November 22, 2010
by Ariel Adams
Swiss Army Victorinox watches are very important to the watch industry in my opinion. For many people not familiar with the greater breadth of offerings from the watch industry, these Swiss timepieces are a creamy options when wanting a piece that combines good design, sporty styling, and solid value. As a kid I grew up knowing about Swiss Army watches, and not so secretly wanted one. I recall in college an friend of mine who had received one as a gift wearing it around (as I admired it). He wasn’t at all a watch person, but liked its chunky substantial feel, and dead-easy to read dial. Swiss Army for many people represent a good choice for a nice watch, and the brands hold’s this reputation well.
It all starts with the logo. The little Swiss flag made into a strong looking shield. It is a slight modification of the logo of the actual Swiss Military. A not so subtle reminder of the value of the Swiss watch industry, and the strength of the brand. In my opinion, this is one of the most clever logos in the watch industry. Being attractive, while at the same time communicating the values of the brand and the Swiss timepiece industry. This even persists despite the ironic nature of the Swiss army itself – which is more or less a peace keeping force. So you have a brand built around the idea of a durable high-activity timepieces, but with the name of a lack-luster military power. Switzerland is a well-known neutral country and has a small armed forces unit that never makes the news. When was the last time you actually heard of the Swiss army? Google “Swiss Army” and the watch brand holds the first few positions. If anything, the best thing that happened to the Swiss military was Swiss Army watches. Interestingly enough, according to Wikipedia, the Swiss army has mandatory services for males when they reach age 19. Though no one has ever mentioned this to me while I was in Switzerland.
The vision of the Swiss army has been over taken by watches, and we can thank Swiss Army for that. They add the Victorinox name in there because no brand can sustain a trademark with a name like “Swiss Army.” The success of the brand has yielded many competitors who have similar names and symbols. These include Wenger and Swiss Military Watches. But I digress.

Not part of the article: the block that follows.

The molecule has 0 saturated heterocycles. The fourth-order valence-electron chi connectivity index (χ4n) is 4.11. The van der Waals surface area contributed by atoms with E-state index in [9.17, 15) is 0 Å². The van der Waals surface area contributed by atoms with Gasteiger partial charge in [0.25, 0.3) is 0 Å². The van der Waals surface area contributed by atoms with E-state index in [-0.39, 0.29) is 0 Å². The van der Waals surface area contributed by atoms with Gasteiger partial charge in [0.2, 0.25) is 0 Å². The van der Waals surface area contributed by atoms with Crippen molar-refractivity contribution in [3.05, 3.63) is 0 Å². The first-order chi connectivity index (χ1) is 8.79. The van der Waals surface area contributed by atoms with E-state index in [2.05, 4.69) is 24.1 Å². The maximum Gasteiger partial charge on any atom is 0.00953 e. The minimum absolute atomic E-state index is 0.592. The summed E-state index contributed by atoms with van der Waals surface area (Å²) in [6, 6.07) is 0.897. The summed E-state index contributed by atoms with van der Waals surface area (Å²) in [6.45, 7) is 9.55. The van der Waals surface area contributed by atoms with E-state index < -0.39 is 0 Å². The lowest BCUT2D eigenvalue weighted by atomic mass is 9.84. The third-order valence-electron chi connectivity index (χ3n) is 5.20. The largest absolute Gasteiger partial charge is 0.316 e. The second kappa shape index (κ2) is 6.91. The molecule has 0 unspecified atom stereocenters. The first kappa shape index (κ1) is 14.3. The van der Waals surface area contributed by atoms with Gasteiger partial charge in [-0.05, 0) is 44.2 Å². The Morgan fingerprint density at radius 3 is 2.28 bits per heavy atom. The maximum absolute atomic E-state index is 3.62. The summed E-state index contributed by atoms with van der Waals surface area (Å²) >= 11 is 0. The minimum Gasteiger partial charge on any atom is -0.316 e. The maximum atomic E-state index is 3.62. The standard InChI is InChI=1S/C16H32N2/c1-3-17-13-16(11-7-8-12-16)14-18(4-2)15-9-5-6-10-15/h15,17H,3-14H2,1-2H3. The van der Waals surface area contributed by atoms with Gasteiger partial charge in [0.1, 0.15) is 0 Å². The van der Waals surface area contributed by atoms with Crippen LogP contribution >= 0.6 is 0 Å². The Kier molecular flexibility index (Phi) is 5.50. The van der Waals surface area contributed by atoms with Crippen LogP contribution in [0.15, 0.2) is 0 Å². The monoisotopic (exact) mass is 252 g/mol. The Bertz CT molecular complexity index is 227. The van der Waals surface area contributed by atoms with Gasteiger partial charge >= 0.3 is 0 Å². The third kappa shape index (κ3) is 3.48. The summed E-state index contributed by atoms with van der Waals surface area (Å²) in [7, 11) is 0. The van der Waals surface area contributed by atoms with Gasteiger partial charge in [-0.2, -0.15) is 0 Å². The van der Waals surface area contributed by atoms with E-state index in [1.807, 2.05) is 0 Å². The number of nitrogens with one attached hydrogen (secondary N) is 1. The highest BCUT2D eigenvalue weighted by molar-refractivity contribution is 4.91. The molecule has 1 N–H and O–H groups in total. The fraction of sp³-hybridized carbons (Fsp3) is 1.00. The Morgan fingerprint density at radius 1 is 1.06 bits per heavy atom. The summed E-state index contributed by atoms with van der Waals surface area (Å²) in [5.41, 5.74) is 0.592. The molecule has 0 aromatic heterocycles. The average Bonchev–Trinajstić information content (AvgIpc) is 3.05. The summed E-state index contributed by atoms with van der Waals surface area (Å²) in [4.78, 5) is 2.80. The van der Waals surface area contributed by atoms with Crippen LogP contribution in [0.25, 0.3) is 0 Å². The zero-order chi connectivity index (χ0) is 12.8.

A few years ago Swiss Army Victorinox decided to ramp up (substantially) its presence in the mechanical watch market. The idea was to take the core look and values of the brand, and produce higher-end pieces. As such, the brand would retain its core market of quartz based timepieces, and supplement it with mechanical watches that has the same feeling, but with upgraded cases, components, and of course movements. The positive association with the brand would make it easy for a generation of Swiss Army watch lovers to “graduate” to mechanical watches from their quartz timepieces. Staying in the same brand would be of course good for Swiss Army.
So you started to see mechanical watches. Often in limited editions models, Swiss Army has now offers full (non-limited) collections of Mechanical watches that are quite impressive. Many of them feel like more polished and better conceived versions of the military-esque mechanical watches that Hamilton has been offering for years. Hamilton just sometimes offers totally weird stuff that I don’t understand. I appreciate the experimentation, but Swiss Army seems to retain a more conservative quality to their mechanical watches that I appreciate.
A few years ago the Swiss Army Dive Master collection of watches came out to my delight. From the first time I saw them I loved the quartz based dive watches that came in cool gunmetal gray cases. As I pointed out above, Swiss Army released a limited edition mechanical version of the Dive Master, and eventually a full line of mechanical diver watches called the Dive Master 500 Mecha (or Mechanical) collection.